A surprise crude build from API sent WTI briefly lower but as the dollar has tumbled this morning, crude prices have rallied back above $47.50, helped by optimistic jawboning from Saudi Arabian Energy Minister Khalid Al-Falih.
“We will meet in April and I’m certain that we will extend it,” Al-Falih told reporters in Riyadh, referring to the next meeting of OPEC+ members to discuss whether to extend the December agreement to reduce output. “We need more time to achieve the result.”
Additionally, Al-Falih said the current price dip isn’t based on supply and demand of oil, and has plenty of blame to go around:
“What has happened in my opinion recently is a confluence of many non-oil fundamental issues including the geopolitical issues, especially around the sanctions and the waivers that were granted by the United States,” Al-Falih said.
“It also includes the trade tension between the U.S. and China.”
But for now inventories are what is driving price action.
Crude +3.45mm (-3.25mm exp)
Cushing +1.063mm (+1.3mm exp)
Crude -497k (-3.25mm exp)
Cushing +1.091mm (+1.3mm exp)
Distillates -4.237mm - biggest draw since March
After two weekly draws, last night's build from API surprised traders, and DOE reported only a small crude draw of 497k (well below the 3.25mm draw expected). Distillates saw the biggest draw since March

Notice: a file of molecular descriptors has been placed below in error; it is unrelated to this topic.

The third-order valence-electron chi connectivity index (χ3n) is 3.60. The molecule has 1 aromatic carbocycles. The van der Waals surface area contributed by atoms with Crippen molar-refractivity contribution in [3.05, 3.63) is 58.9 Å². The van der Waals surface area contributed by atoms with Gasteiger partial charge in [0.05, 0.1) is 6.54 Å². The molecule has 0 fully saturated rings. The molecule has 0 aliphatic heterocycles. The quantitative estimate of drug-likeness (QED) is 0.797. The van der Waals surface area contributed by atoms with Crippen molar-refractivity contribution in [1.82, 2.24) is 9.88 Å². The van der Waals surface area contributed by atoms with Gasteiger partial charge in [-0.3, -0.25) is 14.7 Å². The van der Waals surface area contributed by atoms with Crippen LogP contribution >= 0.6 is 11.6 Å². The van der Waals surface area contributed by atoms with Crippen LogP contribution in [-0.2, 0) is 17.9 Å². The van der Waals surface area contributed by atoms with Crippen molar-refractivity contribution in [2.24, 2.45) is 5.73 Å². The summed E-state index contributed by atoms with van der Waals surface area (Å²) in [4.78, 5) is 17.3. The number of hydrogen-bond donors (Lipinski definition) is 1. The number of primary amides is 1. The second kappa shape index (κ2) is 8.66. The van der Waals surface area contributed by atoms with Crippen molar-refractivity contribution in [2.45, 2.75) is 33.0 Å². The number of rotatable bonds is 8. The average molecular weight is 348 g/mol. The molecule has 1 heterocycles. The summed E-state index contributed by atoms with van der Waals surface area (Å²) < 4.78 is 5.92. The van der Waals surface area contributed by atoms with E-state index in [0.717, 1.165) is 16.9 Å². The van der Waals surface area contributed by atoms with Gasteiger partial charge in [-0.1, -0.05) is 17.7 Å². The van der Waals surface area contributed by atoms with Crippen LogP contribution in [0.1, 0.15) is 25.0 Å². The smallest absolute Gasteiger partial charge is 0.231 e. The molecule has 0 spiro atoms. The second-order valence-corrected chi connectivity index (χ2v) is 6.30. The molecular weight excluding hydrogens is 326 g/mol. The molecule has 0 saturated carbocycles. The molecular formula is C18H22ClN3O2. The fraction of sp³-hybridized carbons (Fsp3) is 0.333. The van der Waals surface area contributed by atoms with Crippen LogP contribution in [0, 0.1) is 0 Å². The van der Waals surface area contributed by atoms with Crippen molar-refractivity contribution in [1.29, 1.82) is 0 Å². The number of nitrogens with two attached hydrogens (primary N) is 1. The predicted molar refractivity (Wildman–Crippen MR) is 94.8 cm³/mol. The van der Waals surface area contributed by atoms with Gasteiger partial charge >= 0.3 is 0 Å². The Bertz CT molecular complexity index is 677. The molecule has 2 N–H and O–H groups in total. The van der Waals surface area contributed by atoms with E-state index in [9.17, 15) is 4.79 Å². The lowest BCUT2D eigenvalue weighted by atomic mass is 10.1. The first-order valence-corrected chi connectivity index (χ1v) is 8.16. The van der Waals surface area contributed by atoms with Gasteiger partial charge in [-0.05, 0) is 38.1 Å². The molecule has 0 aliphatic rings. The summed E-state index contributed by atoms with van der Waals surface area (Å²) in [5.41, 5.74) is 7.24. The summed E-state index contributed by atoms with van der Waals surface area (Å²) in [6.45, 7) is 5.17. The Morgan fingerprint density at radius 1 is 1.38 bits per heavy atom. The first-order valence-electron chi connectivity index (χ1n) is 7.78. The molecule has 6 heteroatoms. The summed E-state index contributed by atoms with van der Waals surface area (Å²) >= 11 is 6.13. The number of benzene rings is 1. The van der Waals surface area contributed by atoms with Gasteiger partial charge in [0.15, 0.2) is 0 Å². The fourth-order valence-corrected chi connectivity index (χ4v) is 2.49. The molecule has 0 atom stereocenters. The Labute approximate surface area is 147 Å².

Crude production is unchanged on the week.
WTI remains well below $50 still...
“The market is experiencing price carnage, maximum pain and considerable downside pressure,” technical analyst Robin Bieber said in a report for PVM Oil Associates. The space between the flat price and the 5-day MA is unsustainable and “begs for a temporary ‘cooling off’ reaction higher to relieve some of the recent pressure.”
Still, the market is “weak and very exposed to lower numbers”
Hovering around $47.50 ahead of the DOE data, energy stocks also rallied into the print on whisp[ers and kneejerked up to $48 on the confirmed crude draw...
But downside risk remains:
“The market’s judgment on the most recent cuts deal, even before it starts, is now pretty clear -- it was too vague, lacked some credibility, and the April review date suggested it might be too short,” said Derek Brower, a director at consultant RS Energy Group.
“So it makes sense that producers are already fretting. But it is also pretty early to be saying what OPEC will do in April - lots can change by then.”
Concerns about oversupply and the slowing global economy seemingly grow by the day.
Saxo's Ole Hanson summarizes the state of play below: